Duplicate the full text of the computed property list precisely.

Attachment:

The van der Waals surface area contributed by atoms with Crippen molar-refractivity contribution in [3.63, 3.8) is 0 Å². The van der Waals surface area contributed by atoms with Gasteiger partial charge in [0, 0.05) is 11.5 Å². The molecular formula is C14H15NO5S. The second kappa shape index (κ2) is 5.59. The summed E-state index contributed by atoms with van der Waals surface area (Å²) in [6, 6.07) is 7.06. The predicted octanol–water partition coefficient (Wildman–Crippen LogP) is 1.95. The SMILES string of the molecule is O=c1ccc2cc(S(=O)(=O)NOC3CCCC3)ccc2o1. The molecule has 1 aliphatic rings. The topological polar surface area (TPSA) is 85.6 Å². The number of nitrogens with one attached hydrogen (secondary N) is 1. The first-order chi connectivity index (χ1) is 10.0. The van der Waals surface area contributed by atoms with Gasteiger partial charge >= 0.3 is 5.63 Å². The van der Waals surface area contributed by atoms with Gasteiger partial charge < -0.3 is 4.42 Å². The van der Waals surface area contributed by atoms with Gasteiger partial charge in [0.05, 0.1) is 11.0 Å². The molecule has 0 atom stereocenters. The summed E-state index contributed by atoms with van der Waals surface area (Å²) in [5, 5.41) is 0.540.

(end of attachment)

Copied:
The van der Waals surface area contributed by atoms with Crippen molar-refractivity contribution in [3.63, 3.8) is 0 Å². The van der Waals surface area contributed by atoms with Gasteiger partial charge in [0, 0.05) is 11.5 Å². The molecular formula is C14H15NO5S. The second kappa shape index (κ2) is 5.59. The summed E-state index contributed by atoms with van der Waals surface area (Å²) in [6, 6.07) is 7.06. The predicted octanol–water partition coefficient (Wildman–Crippen LogP) is 1.95. The SMILES string of the molecule is O=c1ccc2cc(S(=O)(=O)NOC3CCCC3)ccc2o1. The molecule has 1 aliphatic rings. The topological polar surface area (TPSA) is 85.6 Å². The number of nitrogens with one attached hydrogen (secondary N) is 1. The first-order chi connectivity index (χ1) is 10.0. The van der Waals surface area contributed by atoms with Gasteiger partial charge >= 0.3 is 5.63 Å². The van der Waals surface area contributed by atoms with Gasteiger partial charge < -0.3 is 4.42 Å². The van der Waals surface area contributed by atoms with Gasteiger partial charge in [0.05, 0.1) is 11.0 Å². The molecule has 0 atom stereocenters. The summed E-state index contributed by atoms with van der Waals surface area (Å²) in [5, 5.41) is 0.540.